Like so many small business owners, access to capital is a major concern. There are many avenues to obtain funding for your operations and one is the Small Business Administration. The SBA offers small business funding through a variety of programs such as disaster loans, bonds, and microloans; one of their larger programs is the 7(a) Loan Program. According to the study, Small Business Administration 7(a) Loan Guaranty Program [pdf], by the Congressional Research Service, “in 2011 the SBA approved 53,706 7(a) loans amounting to more than $19.6 billion.”
Of all the loan programs, the 7(a) Loan Program is the most basic and commonly used. Its name comes from section 7(a) of the Small Business Act[pdf] and was created to help small businesses obtain financing when they are denied loans through other forms of lending. Specifically, the program offers financing to businesses with special requirements.
There are several different areas of the 7(a) Loan Program which include:
- Special Purpose Loan Programs: This loan program was created to assist small businesses who have been negatively affected by the North American Free Trade Agreement (NAFTA), to assist businesses with an Employee Stock Ownership Plan, and to businesses trying to reduce their environmental impact. This is done through four programs, the CAPLines Program, Community and Adjustment Investment Program (CAIP), Pollution Control Loans, and the Employee Trusts Program.
- Export Loan Programs: Through the Export Express Loan Program, Export Working Capital Program (EWCP), and the International Trade Loan Program, the SBA helps small businesses develop or expand their export activities. With the Export Express Program, business owners can get streamlined financing of up to $500,000 and funds must be used for export development. The SBA EWCP provides working capital for business operations such as export orders, export receivables or letters of credit. The International Trade Loan Program offers term loans for fixed assets and working capital to help the borrower be in a better position to compete.
- Rural Business Loans: These loans are given to qualified business owners through the Small/Rural Lender Advantage (S/RLA) initiative and the Business and Industry (B&I) Guaranteed Loan Program. According to the SBA, “The S/RLA initiative is designed to accommodate the unique loan processing needs of small community/rural-based lenders by simplifying and streamlining loan application process and procedures, particularly for smaller SBA loans.” The SBA backs the B&I Guaranteed Loan Program, offered through the U.S. Department of Agriculture, which gives business owners financing for working capital, machinery and equipment, buildings and real estate, and certain types of debt financing.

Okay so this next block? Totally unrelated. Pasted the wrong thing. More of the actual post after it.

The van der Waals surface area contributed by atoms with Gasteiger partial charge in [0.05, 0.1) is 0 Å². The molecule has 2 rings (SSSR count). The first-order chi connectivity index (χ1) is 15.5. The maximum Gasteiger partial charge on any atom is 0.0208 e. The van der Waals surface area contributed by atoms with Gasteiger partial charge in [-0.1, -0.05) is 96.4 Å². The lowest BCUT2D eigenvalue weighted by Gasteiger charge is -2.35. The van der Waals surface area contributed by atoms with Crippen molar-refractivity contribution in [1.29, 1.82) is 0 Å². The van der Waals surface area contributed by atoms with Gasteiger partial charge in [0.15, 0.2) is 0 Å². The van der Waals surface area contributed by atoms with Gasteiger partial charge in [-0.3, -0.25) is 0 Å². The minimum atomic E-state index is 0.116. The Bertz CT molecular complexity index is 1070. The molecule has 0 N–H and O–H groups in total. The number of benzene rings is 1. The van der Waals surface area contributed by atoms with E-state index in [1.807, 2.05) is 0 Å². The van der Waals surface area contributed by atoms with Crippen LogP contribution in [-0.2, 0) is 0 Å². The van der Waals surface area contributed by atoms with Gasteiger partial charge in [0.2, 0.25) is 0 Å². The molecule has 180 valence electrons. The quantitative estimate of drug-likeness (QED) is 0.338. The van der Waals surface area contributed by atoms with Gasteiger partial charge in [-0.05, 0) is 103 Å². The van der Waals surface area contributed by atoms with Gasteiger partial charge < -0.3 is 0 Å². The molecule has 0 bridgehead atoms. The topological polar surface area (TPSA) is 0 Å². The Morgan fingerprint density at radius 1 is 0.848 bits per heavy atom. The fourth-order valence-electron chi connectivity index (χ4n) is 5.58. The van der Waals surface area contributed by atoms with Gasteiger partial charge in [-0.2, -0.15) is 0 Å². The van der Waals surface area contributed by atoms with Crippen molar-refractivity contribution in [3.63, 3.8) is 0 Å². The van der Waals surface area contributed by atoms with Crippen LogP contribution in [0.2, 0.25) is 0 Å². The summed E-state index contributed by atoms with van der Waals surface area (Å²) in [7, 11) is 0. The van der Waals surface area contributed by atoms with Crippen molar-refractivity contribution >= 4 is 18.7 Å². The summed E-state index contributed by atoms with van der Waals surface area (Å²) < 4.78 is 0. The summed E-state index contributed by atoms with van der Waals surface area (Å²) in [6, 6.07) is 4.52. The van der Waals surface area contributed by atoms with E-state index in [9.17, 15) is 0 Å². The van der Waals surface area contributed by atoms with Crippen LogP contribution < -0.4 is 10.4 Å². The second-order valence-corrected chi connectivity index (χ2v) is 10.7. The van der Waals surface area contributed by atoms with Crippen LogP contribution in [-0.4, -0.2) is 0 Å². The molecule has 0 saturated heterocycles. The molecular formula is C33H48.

- Advantage Loan Initiatives: In February 2011, the SBA introduced the Small Loan Advantage and Community Advantage initiatives which are aimed at increasing the number of loans for business owners in underserved communities. The Small Loan Advantage initiative gives borrowers access to low-dollar loans of up to $250,000 and will be approved in no more than 10 days. As described by the SBA, “Community Advantage is a pilot initiative aimed at increasing the number of SBA 7(a) lenders who reach underserved communities…which were previously not able to offer SBA loans.” The SBA offers a list of Community Advantage Approved Lenders.
- Express & Pilot Programs: The SBAExpress and Patriot Express programs offer streamlined and expedited loan procedures. These loans are offered to specific groups such as active duty military personnel, veterans, and borrowers from distressed communities. With the SBAExpress program small business owners can take advantage of the SBA’s accelerated review turnaround time and lower interest rates. The Patriot Express Pilot Loan initiative is for qualified military community members wanting to establish or expand small businesses.
Are You Eligible for a 7(a) Loan Program?
There are several eligibility requirements for applicants seeking a loan from the SBA 7(a) Program. While each loan program has specific requirements, there are several that are required of the applicants applying to any of the 7(a) Loan Programs.
To be eligible for an SBA 7(a) loan you must:
- be located in the U.S.
- be a for-profit operating business
- qualify as small under SBA’s size requirements
- demonstrate need for the loan
- show proof that you were denied funding through other means
You must also be a creditworthy applicant to be considered for any type of loan. Dun & Bradstreet Credibility Corp. offers small businesses credit building and monitoring services to help make you a creditworthy applicant. In addition, you must be able to show past earnings, projected cash flow, and future prospects. Lenders will also take into consideration your:
- character and reputation
- experience and depth of management
- strength of business
- ability to repay the loan
- potential for long-term success
- nature and value of collateral
Are you thinking of using the SBA 7(a) program? Tell us about your experience in the comments!